REALITY #4: It’s often your own bull that gores you.

The old metaphor of a raging bull in a china shop is graphic and easy to imagine. Not unlike the metaphorical china shop bulls, bulls of a different nature can and often do visit leadership teams, boardrooms, and organizations. Unlike china shop bulls, organizational bulls generally creep in over time. As a result, leaders and their teams often take notice of these bulls only after they have begun to cause damage or are on the verge of a rampage.

The bulls that can and often do visit organizations come in many breeds. Four of the more common varieties are lethargic apathy, unrequited vitriol, vengeful animosity, and ego-driven competition. Most teams will feel the sting of these interpersonal difficulties from time to time. Situations, both routine and unusual, and even the simple day-to-day exigencies faced by leadership teams make avoiding them all but impossible. The key to dealing with potential bulls is to recognize them when they first emerge. And even though totally resolving them may not be possible, preventing them from becoming raging bulls is a worthwhile endeavor.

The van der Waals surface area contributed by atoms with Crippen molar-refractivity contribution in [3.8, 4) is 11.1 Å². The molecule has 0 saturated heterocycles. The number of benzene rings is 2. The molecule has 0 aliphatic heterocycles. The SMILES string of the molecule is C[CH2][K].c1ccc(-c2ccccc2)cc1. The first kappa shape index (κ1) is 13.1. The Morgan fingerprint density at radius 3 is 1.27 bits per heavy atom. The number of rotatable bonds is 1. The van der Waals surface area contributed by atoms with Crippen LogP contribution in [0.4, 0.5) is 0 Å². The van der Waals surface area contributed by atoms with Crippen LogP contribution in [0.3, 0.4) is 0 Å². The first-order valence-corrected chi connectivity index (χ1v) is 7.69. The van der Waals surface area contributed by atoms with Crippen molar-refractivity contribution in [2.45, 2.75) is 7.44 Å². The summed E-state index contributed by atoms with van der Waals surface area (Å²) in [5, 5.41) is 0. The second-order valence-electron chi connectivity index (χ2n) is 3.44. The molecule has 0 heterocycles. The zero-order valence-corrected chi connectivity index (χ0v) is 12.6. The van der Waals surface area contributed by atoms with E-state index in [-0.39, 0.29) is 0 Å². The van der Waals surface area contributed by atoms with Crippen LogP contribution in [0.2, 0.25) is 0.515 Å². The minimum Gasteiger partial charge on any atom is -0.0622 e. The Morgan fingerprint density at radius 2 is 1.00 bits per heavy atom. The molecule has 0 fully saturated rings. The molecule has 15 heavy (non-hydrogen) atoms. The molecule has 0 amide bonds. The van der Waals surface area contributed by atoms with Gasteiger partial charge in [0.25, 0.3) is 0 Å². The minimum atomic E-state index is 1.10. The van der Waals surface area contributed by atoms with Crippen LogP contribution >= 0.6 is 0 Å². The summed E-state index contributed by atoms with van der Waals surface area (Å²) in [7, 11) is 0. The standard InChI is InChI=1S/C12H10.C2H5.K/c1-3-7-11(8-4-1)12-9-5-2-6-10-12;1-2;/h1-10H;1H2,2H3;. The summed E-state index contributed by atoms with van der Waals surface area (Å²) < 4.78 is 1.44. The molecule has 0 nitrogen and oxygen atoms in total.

It must here be noted that interpersonal exchange is essential for any leadership team. Proactive debate, healthy and focused disagreements, differing opinions, open and orderly discussions, frank and fact-focused arguments, and even competition that is focused on that which is best for the organization are some of the most formidable tools used by power teams. They are part of the very essence of teaming. Nevertheless, in the midst of a team’s ongoing operations, it remains incumbent on the leader to constantly be on the lookout for the emergence of potential bulls.

No one would purposefully invite a bull into a china shop. If one wanders in, the owner would do everything possible to get it to leave, before it began to damage the shop and its delicate contents. Organizational leaders should be no less concerned when a bull begins to emerge, thus threatening the delicate and often fragile interpersonal equilibrium within an organization. For as is tragically true, it’s often your own bull that gores you!